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dc.contributor.advisorKeen, Douglas
dc.contributor.authorHutchinson, Joanna Elizabeth*
dc.creatorHutchinson, Joanna Elizabethen_US
dc.date.accessioned2013-08-08T18:15:43Z
dc.date.available2013-08-08T18:15:43Z
dc.date.issued2013
dc.identifier.urihttp://hdl.handle.net/10150/297653
dc.description.abstractThe control of movement is complex. A motor plan is formed with the involvement of the primary motor cortex, the supplementary motor areas and other brain structures such as the basal ganglia and cerebellum. This plan is encoded into electrical signals which are propagated along many neurons in the form of action potentials. These signals travel from layer V of the primary motor cortex through the pyramidal tract to the upper motor neuron and interneurons of the spinal cord. Motoneurons carry the signals out through the ventral horn of the spinal cord through the periphery to the neuromuscular junction at the muscle cell. A series of events here ultimately result in contraction. Injuries to the brain and spinal cord can cause a myriad of motor symptoms. Disorders such as Multiple Sclerosis, Amyotrophic Lateral Sclerosis, Parkinson’s Disease and Huntington’s Disease also have motor symptoms caused by various pathophysiologies occurring at the cellular level. These symptoms can usually be alleviated with pharmacological intervention. A brief history of central nervous system experimentation from 1870 to present is also discussed.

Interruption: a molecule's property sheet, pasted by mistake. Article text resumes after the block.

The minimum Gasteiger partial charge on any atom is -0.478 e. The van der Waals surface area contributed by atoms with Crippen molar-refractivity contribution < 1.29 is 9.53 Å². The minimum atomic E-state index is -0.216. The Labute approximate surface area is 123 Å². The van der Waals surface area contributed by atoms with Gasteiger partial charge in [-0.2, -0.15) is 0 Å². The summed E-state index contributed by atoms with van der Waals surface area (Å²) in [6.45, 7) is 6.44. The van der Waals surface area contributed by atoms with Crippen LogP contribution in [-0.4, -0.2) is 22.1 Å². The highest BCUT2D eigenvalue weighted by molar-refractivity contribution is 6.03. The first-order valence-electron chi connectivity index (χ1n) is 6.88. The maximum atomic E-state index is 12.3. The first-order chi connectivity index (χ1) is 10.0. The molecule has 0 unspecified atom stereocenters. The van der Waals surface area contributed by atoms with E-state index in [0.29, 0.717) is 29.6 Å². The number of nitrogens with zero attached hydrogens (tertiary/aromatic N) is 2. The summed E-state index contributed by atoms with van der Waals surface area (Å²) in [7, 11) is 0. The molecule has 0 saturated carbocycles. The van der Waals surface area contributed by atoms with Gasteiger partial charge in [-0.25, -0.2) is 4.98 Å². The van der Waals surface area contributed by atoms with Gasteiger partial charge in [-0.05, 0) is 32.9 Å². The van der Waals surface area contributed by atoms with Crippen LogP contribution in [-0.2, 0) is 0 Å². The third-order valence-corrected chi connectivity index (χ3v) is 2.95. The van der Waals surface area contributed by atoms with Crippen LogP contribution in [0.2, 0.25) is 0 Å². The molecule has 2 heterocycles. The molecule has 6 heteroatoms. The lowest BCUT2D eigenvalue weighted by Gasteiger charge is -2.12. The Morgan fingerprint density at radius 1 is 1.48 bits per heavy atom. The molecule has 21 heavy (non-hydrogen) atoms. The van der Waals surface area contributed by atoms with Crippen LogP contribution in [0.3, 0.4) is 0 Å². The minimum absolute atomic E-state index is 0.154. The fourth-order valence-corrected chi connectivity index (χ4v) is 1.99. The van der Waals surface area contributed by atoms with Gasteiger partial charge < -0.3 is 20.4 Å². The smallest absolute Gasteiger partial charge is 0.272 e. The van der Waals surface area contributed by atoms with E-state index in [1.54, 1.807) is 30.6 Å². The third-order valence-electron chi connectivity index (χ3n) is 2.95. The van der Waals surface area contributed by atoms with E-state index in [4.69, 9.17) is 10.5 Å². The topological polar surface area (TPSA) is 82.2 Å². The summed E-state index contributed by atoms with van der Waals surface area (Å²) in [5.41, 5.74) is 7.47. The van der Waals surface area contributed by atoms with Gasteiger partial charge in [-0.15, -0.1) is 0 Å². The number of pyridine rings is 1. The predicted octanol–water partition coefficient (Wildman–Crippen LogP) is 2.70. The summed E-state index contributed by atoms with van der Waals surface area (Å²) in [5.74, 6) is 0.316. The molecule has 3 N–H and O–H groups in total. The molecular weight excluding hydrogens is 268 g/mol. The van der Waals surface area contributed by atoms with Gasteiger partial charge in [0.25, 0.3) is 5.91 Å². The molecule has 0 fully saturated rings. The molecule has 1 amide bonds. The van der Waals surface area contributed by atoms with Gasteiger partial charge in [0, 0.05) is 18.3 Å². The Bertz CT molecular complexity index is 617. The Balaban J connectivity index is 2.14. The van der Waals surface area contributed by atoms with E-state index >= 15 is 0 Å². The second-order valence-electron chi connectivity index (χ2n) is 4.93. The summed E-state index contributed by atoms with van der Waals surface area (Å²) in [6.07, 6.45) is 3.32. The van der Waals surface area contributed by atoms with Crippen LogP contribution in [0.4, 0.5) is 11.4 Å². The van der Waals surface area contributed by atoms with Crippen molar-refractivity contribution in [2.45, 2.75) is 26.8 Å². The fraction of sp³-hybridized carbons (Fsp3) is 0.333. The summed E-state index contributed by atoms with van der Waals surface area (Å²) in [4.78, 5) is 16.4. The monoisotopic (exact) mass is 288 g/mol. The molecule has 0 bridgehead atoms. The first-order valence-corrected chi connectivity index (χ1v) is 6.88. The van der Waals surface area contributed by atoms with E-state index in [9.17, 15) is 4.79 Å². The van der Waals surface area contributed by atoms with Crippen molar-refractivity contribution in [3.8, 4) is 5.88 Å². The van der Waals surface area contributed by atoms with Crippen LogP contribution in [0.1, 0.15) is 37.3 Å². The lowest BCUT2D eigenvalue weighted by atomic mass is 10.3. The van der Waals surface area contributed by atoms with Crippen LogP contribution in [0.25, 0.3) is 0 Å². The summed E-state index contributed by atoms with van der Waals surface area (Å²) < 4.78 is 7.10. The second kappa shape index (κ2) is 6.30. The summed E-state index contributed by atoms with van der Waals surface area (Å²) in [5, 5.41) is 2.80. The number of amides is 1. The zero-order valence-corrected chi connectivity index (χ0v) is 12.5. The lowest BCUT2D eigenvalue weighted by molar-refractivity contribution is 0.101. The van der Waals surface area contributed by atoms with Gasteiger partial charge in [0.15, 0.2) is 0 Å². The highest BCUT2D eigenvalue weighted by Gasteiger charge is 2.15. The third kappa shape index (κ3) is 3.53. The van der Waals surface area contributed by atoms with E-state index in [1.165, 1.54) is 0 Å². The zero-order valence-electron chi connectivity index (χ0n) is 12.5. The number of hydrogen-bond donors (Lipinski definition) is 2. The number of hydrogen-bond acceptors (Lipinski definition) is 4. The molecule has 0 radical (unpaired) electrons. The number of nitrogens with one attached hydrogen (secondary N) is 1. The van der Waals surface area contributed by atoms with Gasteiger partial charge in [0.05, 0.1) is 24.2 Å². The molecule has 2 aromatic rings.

dc.language.isoenen_US
dc.publisherThe University of Arizona.en_US
dc.rightsCopyright © is held by the author. Digital access to this material is made possible by the University Libraries, University of Arizona. Further transmission, reproduction or presentation (such as public display or performance) of protected items is prohibited except with permission of the author.en_US
dc.titleThe Brain and Motor Control: Pathways, Pathophysiology and a History of Experimentationen_US
dc.typetexten_US
dc.typeElectronic Thesisen_US
thesis.degree.grantorUniversity of Arizonaen_US
thesis.degree.levelbachelorsen_US
thesis.degree.disciplineHonors Collegeen_US
thesis.degree.disciplinePhysiologyen_US
thesis.degree.nameB.S.H.S.en_US
refterms.dateFOA2018-08-30T09:48:02Z
html.description.abstractThe control of movement is complex. A motor plan is formed with the involvement of the primary motor cortex, the supplementary motor areas and other brain structures such as the basal ganglia and cerebellum. This plan is encoded into electrical signals which are propagated along many neurons in the form of action potentials. These signals travel from layer V of the primary motor cortex through the pyramidal tract to the upper motor neuron and interneurons of the spinal cord. Motoneurons carry the signals out through the ventral horn of the spinal cord through the periphery to the neuromuscular junction at the muscle cell. A series of events here ultimately result in contraction. Injuries to the brain and spinal cord can cause a myriad of motor symptoms. Disorders such as Multiple Sclerosis, Amyotrophic Lateral Sclerosis, Parkinson’s Disease and Huntington’s Disease also have motor symptoms caused by various pathophysiologies occurring at the cellular level. These symptoms can usually be alleviated with pharmacological intervention. A brief history of central nervous system experimentation from 1870 to present is also discussed.


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